15 years ago you didn't need to hold a commercial licence (usually) to be a remunerated flying instructor in the UK. You obtained the low number of qualifying hours with your PPL and subsequent course, and then having obtained a position, used the job to build up the hours needed to progress up the ladder to a CPL/IR at 700+ hours. Even then, airlines were rarely scouring the length and breadth of the land looking for such people. It was often a slow progression through air taxi, general aviation, further instructing, and third/second level airline jobs towards the prime real estate.
In the USA and most of the rest of the world, it was different. The CPL equivalent was an "aerial work licence" aquired with a low (250) number of hours, which was required for all forms of basic aerial work and flight instruction. Airline flying opportunities usually required an ATPL equivalent (ATR) the clue being in the name I suppose. It also required a similar number of hours as in the Uk. To that latter end there was a broad convergence of expectation and opportunity.
Around a decade and a half ago, the advent of European "harmonisation" and particularly the JAA, meant the Uk was brought into line with regards to the licencing requirements in most of the other ICAO signatory nations. The obvious major change (as it relates to this discussion) being that remunerated flight instruction was no longer possible on a PPL. The hour requirements for a CPL were signifiicantly reduced (for non-approved courses) from 700+ hours to only 250 hours. In both essence and fact, the CPL became the new "aerial work" licence.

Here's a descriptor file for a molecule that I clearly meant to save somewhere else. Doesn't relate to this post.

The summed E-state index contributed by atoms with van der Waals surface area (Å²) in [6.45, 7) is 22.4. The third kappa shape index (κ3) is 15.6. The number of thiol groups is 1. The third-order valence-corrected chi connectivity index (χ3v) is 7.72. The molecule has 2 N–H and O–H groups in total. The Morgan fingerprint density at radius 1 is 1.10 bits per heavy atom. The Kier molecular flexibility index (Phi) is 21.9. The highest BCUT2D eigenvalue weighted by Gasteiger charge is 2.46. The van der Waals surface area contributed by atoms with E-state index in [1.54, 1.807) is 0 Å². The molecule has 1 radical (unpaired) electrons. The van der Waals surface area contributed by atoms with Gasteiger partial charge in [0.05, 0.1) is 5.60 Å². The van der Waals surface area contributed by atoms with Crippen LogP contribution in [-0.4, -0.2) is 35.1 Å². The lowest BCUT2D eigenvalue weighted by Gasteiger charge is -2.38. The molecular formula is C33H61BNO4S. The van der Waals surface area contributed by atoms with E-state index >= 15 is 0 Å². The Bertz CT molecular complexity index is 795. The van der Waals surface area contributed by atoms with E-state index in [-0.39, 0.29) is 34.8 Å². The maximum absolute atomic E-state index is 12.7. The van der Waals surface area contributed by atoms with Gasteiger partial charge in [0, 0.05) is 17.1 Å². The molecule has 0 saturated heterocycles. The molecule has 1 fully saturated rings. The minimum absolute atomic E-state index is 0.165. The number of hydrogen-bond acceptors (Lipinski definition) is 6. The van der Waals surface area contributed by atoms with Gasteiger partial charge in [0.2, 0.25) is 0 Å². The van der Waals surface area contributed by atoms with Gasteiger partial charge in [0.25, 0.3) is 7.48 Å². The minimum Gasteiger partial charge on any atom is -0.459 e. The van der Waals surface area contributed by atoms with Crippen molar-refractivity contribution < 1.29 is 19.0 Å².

Unfortunetaly (or not depending on your point of view,) this all happened around the same time as a a credit fuelled economic apogee, and significantly the growth of new lo-cost airline carriers in that same market. It is hard to forget the more flamboyent (and still so today) CEO's boasting to the media how they didn't need two pilots, and the travelling public was being forced into yet more unnecessary cost as a result. Unscrew that right hand cockpit seat and throw it in the skip! They were told, no they couldn't do that. Next, the stewardess can sit there when necessary, so we still don't need the co-pilot. wrong again! Then came, we can sell the seat to anybody prepared to sit there provided they have the most basic of licence and experience. Well, the response they got was, yes in theory you can. They did a bit of that, and so the idea was born that this was the new super cheap, career lite equal opportunity playing field.